2016-17 Head-Royce Course Catalog - Head-Royce School

2016-17 Head-Royce Course Catalog - Head-Royce School
2016-17 Head-Royce Course Catalog
2016-17 Head-Royce Course Catalog - Head-Royce School
Table of Contents

1. English

2. Fine Arts

3. History

4. Math & Computer Science

5. Physical Education

6. Science

7. World Language
English Middle School Courses
All English courses in grades 6–8 require the students to read both required class reading as
well as outside reading in the course of the year. The students are free to choose the books
from lists supplied by the teachers.

English 6 seeks to expand students’ understanding and appreciation of literature and to develop
their creativity and communication skills in composition. Units in both composition and literature
are connected by two essential through-lines that shape emphasis in class and on projects: 1)
How can I use writing to make my reader “get” what I am trying to say; and 2) How does one’s
experience shape the way one sees things? In their reading, students explore major genres of
literature including poetry, short stories, and novels. Selections reflect themes of justice,
transition, and community. Specific skills include participating in guided discussions, making
inferences, finding evidence to support literary points, interpreting an author’s meaning, taking
notes from literature to provide support for composition and discussion, and developing a
literary vocabulary. Writing instruction includes a wide range of expository and creative projects
with an emphasis on paragraph development. Students study vocabulary, effective phrases,
sentence structure, parts of speech and the elements of a paragraph. They are asked to add
cohesive detail, depth, and transitions to their paragraphs. They use informal writers’ notebooks
to exercise their writing strengths, play with creativity, and pre-draft more formal compositions.
In the spring, students are introduced to planning and crafting a standard five-paragraph essay.
Oral language skills are developed through participation in small and whole group discussions.
Beyond the assigned readings below, students also engage in the ongoing Outside Reading
program, which directs students to read and do projects within a rotation of genres. Texts: The
Adventures of Ulysses, Evslin; Witness, Hesse; Nothing But the Truth, Avi; The Pearl,
Steinbeck; The Giver, Lowry; assorted short stories; Junior Great Books, Series Six (The Great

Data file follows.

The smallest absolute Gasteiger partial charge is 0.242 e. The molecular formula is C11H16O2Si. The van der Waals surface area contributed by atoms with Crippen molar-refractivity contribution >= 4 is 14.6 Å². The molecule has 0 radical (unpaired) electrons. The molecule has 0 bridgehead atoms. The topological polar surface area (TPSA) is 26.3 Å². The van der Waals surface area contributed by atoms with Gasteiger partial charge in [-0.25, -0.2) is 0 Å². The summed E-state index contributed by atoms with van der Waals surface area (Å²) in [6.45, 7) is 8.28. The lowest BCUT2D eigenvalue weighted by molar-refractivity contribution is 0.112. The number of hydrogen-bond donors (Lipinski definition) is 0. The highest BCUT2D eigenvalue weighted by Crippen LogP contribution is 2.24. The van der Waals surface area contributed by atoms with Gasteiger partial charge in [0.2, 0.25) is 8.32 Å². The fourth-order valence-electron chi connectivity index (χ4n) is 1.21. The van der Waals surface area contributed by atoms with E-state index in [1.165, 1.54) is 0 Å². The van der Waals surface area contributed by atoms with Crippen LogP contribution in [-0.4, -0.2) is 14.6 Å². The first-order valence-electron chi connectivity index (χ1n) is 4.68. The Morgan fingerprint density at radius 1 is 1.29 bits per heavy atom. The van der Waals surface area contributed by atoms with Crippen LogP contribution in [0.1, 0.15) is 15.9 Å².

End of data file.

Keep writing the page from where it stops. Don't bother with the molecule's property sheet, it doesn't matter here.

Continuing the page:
Books Foundation); Vocabulary for Achievement: First Course, Richek et al, ed.

English 7 exposes students to major genres of literature, such as the novel, short story, drama,
and poetry. Selections from these genres present a variety of perspectives and voices that fall
under the overarching theme of “different perspectives, truths, and realities.” To supplement the
required readings, a formalized outside reading program allows students to explore an author’s
craft further and better understand their own reading pace, productivity, and genre interests. In
reading, students are taught to understand both the literal and abstract levels of a text. In
writing, students experiment with an assortment of different writing styles, including journal-as-
springboard, poetry, short stories, description and analytical writing. The course teaches
spelling, grammar and vocabulary within the context of required reading and student writing on
quarterly projects such as the E.B. White Imitation, Micro-fiction Masterpiece, Freebie, and
Analytic P-E-C Paragraph and Essay. Students maintain records of their writing and reading.
Periodically, students are asked to reflect upon their progress as writers and readers. Students
are also expected to participate in class discussion and in small group work. Texts/Summer
Reading: Totto-Chan: The Little Girl at the Window, Kuroyanagi; To Kill a Mockingbird, Lee;
Lord of the Flies, Golding; Miracle Worker, Gibson; short stories and poetry; Writers INC

English 8 continues to expose students to different styles of reading and writing. Students read
texts from the four main literary genres (novel, short story, drama, poetry). Selections from
these genres represent a variety of perspectives or “voices” that fall under the overarching
theme of “windows and mirrors.” In all readings, students are taught to understand both the
literal and abstract levels of a text. Students continue to experiment with an assortment of
different writing styles including autobiography, vignette, memoir, short story, poetry, description
and analytical/expository essays. Students write both informal journal entries and several formal
papers. To allow for further practice and mastery of mechanic fundamentals by the end of year,
spelling, grammar and vocabulary are taught within the context of the required reading and
student writing. Students maintain writing portfolios and records of outside reading. Periodically,
students are asked to reflect upon their progress as writers and readers. Students are also
expected to participate regularly in class discussion and in small group work. Texts: A Tree
Grows in Brooklyn, Smith; The Catcher in the Rye, Salinger; Kaffir Boy, Mathabane; short
stories and poetry.
Upper School Courses
ENGLISH 9 Composition and Literature
The primary goal of the English 9 curriculum is to improve and enhance analytical skills through
reading, writing and discussion. The texts we study focus on the theme of identity, which the
students explore by reading works from different parts of the world and discussing the literary,
thematic, and historical aspects of these pieces. We read texts from a range of literary styles:
novels, memoirs, plays (both contemporary and Shakespearean), poetry, and graphic novels; a